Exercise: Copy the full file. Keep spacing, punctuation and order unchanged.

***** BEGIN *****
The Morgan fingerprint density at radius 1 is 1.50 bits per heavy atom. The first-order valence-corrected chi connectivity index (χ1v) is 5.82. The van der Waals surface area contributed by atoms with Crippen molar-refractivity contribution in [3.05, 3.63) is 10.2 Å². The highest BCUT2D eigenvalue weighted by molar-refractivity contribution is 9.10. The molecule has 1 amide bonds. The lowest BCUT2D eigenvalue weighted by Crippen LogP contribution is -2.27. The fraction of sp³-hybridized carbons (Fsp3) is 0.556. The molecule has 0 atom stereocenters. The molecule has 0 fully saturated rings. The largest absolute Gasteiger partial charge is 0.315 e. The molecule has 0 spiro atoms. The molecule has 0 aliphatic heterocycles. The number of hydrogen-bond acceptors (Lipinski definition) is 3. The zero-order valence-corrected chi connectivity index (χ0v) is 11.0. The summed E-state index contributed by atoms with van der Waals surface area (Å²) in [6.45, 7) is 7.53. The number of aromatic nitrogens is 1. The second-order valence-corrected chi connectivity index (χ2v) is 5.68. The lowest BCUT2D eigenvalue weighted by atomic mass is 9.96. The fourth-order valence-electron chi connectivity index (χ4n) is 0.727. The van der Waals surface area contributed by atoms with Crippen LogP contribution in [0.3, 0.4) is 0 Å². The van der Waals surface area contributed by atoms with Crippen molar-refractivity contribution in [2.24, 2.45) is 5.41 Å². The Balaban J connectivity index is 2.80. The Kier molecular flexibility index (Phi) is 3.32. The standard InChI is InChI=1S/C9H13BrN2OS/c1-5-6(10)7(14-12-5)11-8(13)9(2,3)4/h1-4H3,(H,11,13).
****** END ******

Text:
The Morgan fingerprint density at radius 1 is 1.50 bits per heavy atom. The first-order valence-corrected chi connectivity index (χ1v) is 5.82. The van der Waals surface area contributed by atoms with Crippen molar-refractivity contribution in [3.05, 3.63) is 10.2 Å². The highest BCUT2D eigenvalue weighted by molar-refractivity contribution is 9.10. The molecule has 1 amide bonds. The lowest BCUT2D eigenvalue weighted by Crippen LogP contribution is -2.27. The fraction of sp³-hybridized carbons (Fsp3) is 0.556. The molecule has 0 atom stereocenters. The molecule has 0 fully saturated rings. The largest absolute Gasteiger partial charge is 0.315 e. The molecule has 0 spiro atoms. The molecule has 0 aliphatic heterocycles. The number of hydrogen-bond acceptors (Lipinski definition) is 3. The zero-order valence-corrected chi connectivity index (χ0v) is 11.0. The summed E-state index contributed by atoms with van der Waals surface area (Å²) in [6.45, 7) is 7.53. The number of aromatic nitrogens is 1. The second-order valence-corrected chi connectivity index (χ2v) is 5.68. The lowest BCUT2D eigenvalue weighted by atomic mass is 9.96. The fourth-order valence-electron chi connectivity index (χ4n) is 0.727. The van der Waals surface area contributed by atoms with Crippen LogP contribution in [0.3, 0.4) is 0 Å². The van der Waals surface area contributed by atoms with Crippen molar-refractivity contribution in [2.24, 2.45) is 5.41 Å². The Balaban J connectivity index is 2.80. The Kier molecular flexibility index (Phi) is 3.32. The standard InChI is InChI=1S/C9H13BrN2OS/c1-5-6(10)7(14-12-5)11-8(13)9(2,3)4/h1-4H3,(H,11,13).